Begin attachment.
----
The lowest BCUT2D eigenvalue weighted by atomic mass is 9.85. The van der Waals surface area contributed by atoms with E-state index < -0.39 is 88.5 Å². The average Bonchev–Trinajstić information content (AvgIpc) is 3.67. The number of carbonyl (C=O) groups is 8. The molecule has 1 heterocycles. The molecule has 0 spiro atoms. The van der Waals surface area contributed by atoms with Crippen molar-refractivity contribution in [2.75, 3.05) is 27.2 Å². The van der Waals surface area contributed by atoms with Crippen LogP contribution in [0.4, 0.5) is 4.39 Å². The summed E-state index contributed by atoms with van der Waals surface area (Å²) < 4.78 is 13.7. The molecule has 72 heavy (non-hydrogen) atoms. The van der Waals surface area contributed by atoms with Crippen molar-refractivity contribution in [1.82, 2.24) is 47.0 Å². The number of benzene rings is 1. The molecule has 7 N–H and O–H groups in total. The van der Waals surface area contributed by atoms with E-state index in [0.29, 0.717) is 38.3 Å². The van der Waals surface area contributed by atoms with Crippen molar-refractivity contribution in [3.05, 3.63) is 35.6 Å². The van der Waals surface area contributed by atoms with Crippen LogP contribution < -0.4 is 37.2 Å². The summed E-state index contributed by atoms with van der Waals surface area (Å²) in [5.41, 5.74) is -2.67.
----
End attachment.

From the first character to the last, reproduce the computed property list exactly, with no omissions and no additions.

The lowest BCUT2D eigenvalue weighted by atomic mass is 9.85. The van der Waals surface area contributed by atoms with E-state index < -0.39 is 88.5 Å². The average Bonchev–Trinajstić information content (AvgIpc) is 3.67. The number of carbonyl (C=O) groups is 8. The molecule has 1 heterocycles. The molecule has 0 spiro atoms. The van der Waals surface area contributed by atoms with Crippen molar-refractivity contribution in [2.75, 3.05) is 27.2 Å². The van der Waals surface area contributed by atoms with Crippen LogP contribution in [0.4, 0.5) is 4.39 Å². The summed E-state index contributed by atoms with van der Waals surface area (Å²) < 4.78 is 13.7. The molecule has 72 heavy (non-hydrogen) atoms. The van der Waals surface area contributed by atoms with Crippen molar-refractivity contribution in [1.82, 2.24) is 47.0 Å². The number of benzene rings is 1. The molecule has 7 N–H and O–H groups in total. The van der Waals surface area contributed by atoms with E-state index in [0.29, 0.717) is 38.3 Å². The van der Waals surface area contributed by atoms with Crippen molar-refractivity contribution in [3.05, 3.63) is 35.6 Å². The van der Waals surface area contributed by atoms with Crippen LogP contribution < -0.4 is 37.2 Å². The summed E-state index contributed by atoms with van der Waals surface area (Å²) in [5.41, 5.74) is -2.67.